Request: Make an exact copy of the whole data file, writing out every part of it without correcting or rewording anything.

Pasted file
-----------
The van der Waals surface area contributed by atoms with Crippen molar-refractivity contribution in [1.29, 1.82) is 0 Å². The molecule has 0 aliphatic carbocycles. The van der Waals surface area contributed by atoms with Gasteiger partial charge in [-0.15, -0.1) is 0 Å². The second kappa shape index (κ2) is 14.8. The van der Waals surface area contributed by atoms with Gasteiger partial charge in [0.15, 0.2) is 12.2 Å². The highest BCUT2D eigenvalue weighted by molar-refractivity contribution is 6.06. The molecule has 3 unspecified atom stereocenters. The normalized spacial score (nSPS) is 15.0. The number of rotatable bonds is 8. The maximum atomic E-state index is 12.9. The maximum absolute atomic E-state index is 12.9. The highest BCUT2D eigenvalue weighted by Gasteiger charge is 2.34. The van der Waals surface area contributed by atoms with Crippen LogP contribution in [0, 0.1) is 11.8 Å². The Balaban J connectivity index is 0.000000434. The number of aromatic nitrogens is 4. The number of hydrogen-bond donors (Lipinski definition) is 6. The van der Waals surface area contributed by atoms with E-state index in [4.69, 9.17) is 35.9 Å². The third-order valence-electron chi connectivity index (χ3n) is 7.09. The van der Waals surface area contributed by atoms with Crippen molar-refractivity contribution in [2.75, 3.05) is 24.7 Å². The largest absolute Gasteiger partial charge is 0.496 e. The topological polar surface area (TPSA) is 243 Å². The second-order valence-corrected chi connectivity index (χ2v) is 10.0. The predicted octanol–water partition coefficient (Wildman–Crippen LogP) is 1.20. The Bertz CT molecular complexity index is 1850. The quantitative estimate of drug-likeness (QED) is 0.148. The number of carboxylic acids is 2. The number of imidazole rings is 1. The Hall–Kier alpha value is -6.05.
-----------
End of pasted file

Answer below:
The van der Waals surface area contributed by atoms with Crippen molar-refractivity contribution in [1.29, 1.82) is 0 Å². The molecule has 0 aliphatic carbocycles. The van der Waals surface area contributed by atoms with Gasteiger partial charge in [-0.15, -0.1) is 0 Å². The second kappa shape index (κ2) is 14.8. The van der Waals surface area contributed by atoms with Gasteiger partial charge in [0.15, 0.2) is 12.2 Å². The highest BCUT2D eigenvalue weighted by molar-refractivity contribution is 6.06. The molecule has 3 unspecified atom stereocenters. The normalized spacial score (nSPS) is 15.0. The number of rotatable bonds is 8. The maximum atomic E-state index is 12.9. The maximum absolute atomic E-state index is 12.9. The highest BCUT2D eigenvalue weighted by Gasteiger charge is 2.34. The van der Waals surface area contributed by atoms with Crippen LogP contribution in [0, 0.1) is 11.8 Å². The Balaban J connectivity index is 0.000000434. The number of aromatic nitrogens is 4. The number of hydrogen-bond donors (Lipinski definition) is 6. The van der Waals surface area contributed by atoms with E-state index in [4.69, 9.17) is 35.9 Å². The third-order valence-electron chi connectivity index (χ3n) is 7.09. The van der Waals surface area contributed by atoms with Crippen molar-refractivity contribution in [2.75, 3.05) is 24.7 Å². The largest absolute Gasteiger partial charge is 0.496 e. The topological polar surface area (TPSA) is 243 Å². The second-order valence-corrected chi connectivity index (χ2v) is 10.0. The predicted octanol–water partition coefficient (Wildman–Crippen LogP) is 1.20. The Bertz CT molecular complexity index is 1850. The quantitative estimate of drug-likeness (QED) is 0.148. The number of carboxylic acids is 2. The number of imidazole rings is 1. The Hall–Kier alpha value is -6.05.